It didn't hurt that Cornell got a $350 million donation and that their main competitor, Stanford, dropped out.
Foreign countries have been creating campuses for some time now, like Northwestern's Qatar campus. Great to see this happening in my own country, a realization of the importance of technology and that New York knows it must make these investments. May this lead to other cities building tech campuses like they build sports arenas. Unlike sports, we can have many winners.
What's going to happen on this tech campus? Education, research, start-up incubators? Will there be a separate CS department in New York or just a branch from Ithaca? I can find very little details on the web, though there is this cool fly-over.
Following up on Stanford's online courses, MIT is creating their own tools for teaching online courses and will share these tools with other universities. Those taking the courses may receive a certificate but will have to pay a small fee to do so and the certificate will not bear the MIT name. According to the FAQ "MIT plans to create a not-for-profit body within the Institute that will offer certification for online learners of MIT coursework. That body will carry a distinct name to avoid confusion. MIT awards MIT degrees only to those admitted to MIT through a highly selective admissions process." Nevertheless these courses will allow people to get access to great MIT courses at little cost.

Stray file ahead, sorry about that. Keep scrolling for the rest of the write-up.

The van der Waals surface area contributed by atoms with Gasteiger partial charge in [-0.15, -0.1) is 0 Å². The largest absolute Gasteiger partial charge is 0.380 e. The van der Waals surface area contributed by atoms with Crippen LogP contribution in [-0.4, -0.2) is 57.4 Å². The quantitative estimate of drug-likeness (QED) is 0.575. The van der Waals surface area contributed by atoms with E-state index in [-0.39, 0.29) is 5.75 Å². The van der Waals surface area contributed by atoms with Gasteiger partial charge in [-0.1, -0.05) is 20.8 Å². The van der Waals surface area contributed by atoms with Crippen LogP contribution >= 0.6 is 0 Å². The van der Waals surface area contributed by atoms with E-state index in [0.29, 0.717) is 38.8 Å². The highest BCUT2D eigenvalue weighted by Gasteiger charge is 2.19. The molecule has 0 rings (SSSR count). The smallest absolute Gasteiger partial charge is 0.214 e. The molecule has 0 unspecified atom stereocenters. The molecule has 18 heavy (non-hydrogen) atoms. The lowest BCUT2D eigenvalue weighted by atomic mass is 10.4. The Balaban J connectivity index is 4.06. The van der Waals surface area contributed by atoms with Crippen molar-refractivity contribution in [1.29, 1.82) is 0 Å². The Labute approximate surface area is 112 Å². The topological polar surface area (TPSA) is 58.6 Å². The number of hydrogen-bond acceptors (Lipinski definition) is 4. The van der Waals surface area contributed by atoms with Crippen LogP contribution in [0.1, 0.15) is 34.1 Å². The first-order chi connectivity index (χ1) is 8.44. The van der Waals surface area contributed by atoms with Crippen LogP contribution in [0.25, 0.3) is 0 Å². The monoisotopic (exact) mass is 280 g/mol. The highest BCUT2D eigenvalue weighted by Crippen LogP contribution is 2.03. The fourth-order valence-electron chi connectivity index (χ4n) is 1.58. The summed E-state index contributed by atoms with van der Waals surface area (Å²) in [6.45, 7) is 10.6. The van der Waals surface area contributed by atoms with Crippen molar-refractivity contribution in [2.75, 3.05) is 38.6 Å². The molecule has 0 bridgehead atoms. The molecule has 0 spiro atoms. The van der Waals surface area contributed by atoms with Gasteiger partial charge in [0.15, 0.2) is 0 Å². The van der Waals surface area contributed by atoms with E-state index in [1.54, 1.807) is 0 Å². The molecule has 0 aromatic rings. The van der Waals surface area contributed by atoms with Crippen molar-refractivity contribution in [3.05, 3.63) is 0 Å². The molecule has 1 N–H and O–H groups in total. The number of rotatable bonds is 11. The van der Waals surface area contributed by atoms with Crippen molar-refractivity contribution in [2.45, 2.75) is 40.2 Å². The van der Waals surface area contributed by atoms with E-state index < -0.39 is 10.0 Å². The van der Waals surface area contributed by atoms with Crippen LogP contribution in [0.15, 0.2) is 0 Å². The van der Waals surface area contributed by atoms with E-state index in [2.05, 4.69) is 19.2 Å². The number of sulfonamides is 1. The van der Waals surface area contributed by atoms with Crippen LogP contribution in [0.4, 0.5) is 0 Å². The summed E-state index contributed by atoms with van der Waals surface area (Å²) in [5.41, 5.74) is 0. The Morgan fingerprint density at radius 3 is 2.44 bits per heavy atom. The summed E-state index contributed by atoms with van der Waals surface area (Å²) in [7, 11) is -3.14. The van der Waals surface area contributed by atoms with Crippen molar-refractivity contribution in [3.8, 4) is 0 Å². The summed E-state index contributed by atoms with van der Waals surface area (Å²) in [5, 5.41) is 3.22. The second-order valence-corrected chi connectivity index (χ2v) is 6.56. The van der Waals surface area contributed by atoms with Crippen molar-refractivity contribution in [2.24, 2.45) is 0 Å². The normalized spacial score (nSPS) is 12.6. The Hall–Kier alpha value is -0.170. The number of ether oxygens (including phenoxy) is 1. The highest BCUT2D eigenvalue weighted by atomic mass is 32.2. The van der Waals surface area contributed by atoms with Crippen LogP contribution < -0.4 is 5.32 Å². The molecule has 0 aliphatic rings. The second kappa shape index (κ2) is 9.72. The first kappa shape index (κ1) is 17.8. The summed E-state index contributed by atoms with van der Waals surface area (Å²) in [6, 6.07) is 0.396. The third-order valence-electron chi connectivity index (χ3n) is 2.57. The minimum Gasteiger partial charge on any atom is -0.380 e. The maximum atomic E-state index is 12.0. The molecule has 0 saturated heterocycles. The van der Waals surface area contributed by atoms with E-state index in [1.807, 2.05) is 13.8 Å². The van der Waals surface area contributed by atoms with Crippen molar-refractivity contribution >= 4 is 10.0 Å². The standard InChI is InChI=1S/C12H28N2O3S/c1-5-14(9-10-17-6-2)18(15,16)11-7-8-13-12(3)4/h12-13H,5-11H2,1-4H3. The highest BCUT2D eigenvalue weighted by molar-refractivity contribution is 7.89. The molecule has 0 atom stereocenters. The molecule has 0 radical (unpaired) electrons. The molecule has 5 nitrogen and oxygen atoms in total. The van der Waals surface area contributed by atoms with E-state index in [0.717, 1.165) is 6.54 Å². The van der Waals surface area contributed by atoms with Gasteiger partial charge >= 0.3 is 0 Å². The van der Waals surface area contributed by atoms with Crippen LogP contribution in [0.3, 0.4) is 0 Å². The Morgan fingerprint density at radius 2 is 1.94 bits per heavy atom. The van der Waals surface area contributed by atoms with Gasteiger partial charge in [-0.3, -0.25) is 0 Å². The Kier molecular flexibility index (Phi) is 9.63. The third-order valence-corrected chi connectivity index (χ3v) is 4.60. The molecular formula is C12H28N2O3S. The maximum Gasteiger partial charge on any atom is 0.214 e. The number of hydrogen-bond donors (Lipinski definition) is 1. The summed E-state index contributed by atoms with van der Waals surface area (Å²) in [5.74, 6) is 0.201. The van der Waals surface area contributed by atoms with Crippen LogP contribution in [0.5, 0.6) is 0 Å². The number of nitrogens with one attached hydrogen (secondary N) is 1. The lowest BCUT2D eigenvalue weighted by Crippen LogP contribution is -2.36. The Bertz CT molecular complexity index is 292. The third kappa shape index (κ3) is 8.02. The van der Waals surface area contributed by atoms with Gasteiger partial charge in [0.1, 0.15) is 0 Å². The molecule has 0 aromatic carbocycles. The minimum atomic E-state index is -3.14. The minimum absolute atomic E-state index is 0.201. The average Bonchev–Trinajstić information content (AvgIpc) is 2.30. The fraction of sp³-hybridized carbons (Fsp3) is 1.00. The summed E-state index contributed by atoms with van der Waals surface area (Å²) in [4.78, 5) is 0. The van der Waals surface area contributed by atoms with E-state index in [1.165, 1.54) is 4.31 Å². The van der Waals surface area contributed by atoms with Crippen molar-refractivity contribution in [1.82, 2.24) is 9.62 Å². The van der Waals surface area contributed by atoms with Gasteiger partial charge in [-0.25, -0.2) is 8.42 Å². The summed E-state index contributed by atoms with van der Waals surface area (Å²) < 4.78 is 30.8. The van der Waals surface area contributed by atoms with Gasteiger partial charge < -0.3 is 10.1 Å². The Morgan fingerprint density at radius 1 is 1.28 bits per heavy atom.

In the 90's, Newspapers decided they could better serve the public by putting their news stories online. How did that work for them? Are universities starting to go down the same path today?